Last edited by Maintenance 6; 07-18-2011 at 07:28 AM.
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Old 07-18-2011, 12:20 PM   #4
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2-3% asbestos - how dangerous?


If you keep it damp (so it can't become air-born) until it's all been bagged I wouldn't worry about it. As an added precaution it would be a good idea to isolate the room your working on and wear a mask, like Ron said.

Asbestos related health problems have only been linked to chronic, high-level exposure to air-born particles, so technically there's no evidence that short-term exposure to low levels of air-born asbestos is even dangerous (but I'd avoid it as a precautionary measure).

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Better consider how you'll dispose of the debris, since it is considered hazardous waste.
This isn't true everywhere - I was told to just double bag it and put it out with the regular garbage (it didn't need to be marked or anything). In fact, I was told the hazardous waste facility would refuse to accept it.

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Old 07-18-2011, 04:22 PM   #5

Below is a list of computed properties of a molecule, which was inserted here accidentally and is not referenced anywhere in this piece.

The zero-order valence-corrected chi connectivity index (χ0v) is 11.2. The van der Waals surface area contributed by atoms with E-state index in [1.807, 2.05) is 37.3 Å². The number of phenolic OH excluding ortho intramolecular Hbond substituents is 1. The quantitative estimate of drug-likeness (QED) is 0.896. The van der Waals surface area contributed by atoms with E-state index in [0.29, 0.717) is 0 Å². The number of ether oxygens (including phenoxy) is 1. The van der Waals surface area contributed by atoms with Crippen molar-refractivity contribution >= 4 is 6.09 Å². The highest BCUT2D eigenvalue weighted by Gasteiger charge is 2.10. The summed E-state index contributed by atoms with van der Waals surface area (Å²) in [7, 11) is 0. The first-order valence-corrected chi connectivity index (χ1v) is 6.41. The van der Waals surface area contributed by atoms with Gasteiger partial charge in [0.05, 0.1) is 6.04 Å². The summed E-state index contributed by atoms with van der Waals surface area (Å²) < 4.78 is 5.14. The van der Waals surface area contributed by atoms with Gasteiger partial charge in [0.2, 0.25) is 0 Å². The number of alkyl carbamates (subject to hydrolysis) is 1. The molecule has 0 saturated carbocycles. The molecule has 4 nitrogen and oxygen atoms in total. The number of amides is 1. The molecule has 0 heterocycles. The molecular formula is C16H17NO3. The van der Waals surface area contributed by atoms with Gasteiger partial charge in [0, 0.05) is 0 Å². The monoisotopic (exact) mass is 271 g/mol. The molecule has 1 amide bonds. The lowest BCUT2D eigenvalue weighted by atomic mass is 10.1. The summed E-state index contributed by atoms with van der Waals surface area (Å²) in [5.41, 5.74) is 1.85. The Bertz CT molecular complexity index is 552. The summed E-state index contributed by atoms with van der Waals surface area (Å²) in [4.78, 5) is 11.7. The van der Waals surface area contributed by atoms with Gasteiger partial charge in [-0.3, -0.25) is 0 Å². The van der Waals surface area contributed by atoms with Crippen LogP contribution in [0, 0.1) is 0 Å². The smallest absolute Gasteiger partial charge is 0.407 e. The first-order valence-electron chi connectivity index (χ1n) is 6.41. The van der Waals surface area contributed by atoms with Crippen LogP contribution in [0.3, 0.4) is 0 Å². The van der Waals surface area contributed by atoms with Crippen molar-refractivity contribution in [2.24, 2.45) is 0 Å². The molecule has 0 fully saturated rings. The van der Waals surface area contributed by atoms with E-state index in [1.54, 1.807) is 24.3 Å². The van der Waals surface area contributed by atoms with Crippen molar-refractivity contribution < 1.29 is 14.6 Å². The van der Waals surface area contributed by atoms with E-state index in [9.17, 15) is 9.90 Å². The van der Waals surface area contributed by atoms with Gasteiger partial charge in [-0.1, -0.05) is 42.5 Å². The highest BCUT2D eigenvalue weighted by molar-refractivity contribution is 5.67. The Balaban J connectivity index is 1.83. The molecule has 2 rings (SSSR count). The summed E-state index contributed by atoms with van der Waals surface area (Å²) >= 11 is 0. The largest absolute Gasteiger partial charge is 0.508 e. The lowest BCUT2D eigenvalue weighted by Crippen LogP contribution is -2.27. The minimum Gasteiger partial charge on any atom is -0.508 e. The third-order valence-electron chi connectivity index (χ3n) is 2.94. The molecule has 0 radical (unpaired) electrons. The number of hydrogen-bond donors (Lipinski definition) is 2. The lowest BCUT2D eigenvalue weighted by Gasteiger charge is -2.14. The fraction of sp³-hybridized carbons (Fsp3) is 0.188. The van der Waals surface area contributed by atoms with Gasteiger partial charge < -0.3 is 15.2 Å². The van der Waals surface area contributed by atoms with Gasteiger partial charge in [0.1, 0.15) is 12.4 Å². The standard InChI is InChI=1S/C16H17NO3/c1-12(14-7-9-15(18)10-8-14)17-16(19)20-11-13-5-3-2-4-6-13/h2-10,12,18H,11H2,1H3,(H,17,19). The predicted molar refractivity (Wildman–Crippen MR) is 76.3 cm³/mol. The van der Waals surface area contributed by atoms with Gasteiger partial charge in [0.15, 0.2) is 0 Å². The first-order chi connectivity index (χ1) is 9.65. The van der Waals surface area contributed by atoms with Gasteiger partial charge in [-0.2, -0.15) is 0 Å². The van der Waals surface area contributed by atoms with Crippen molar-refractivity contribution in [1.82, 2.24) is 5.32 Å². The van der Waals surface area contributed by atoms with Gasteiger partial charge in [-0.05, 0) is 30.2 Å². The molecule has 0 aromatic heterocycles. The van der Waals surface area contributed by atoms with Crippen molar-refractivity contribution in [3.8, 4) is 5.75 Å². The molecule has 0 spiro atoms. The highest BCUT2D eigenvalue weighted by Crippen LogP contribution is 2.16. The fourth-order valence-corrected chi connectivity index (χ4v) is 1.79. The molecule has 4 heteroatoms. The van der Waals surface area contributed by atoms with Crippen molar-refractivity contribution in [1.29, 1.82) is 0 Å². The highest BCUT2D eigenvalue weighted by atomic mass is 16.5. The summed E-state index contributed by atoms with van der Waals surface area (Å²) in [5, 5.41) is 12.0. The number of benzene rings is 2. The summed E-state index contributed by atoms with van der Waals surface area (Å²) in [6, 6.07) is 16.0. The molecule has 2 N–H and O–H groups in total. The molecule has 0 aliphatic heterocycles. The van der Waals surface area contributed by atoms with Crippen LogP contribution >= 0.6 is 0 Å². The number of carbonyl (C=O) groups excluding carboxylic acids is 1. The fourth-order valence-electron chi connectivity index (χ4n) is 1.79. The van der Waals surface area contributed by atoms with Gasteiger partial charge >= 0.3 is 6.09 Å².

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2-3% asbestos - how dangerous?


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If you keep it damp (so it can't become air-born) until it's all been bagged I wouldn't worry about it. As an added precaution it would be a good idea to isolate the room your working on and wear a mask, like Ron said.

Asbestos related health problems have only been linked to chronic, high-level exposure to air-born particles, so technically there's no evidence that short-term exposure to low levels of air-born asbestos is even dangerous (but I'd avoid it as a precautionary measure).

This isn't true everywhere - I was told to just double bag it and put it out with the regular garbage (it didn't need to be marked or anything). In fact, I was told the hazardous waste facility would refuse to accept it.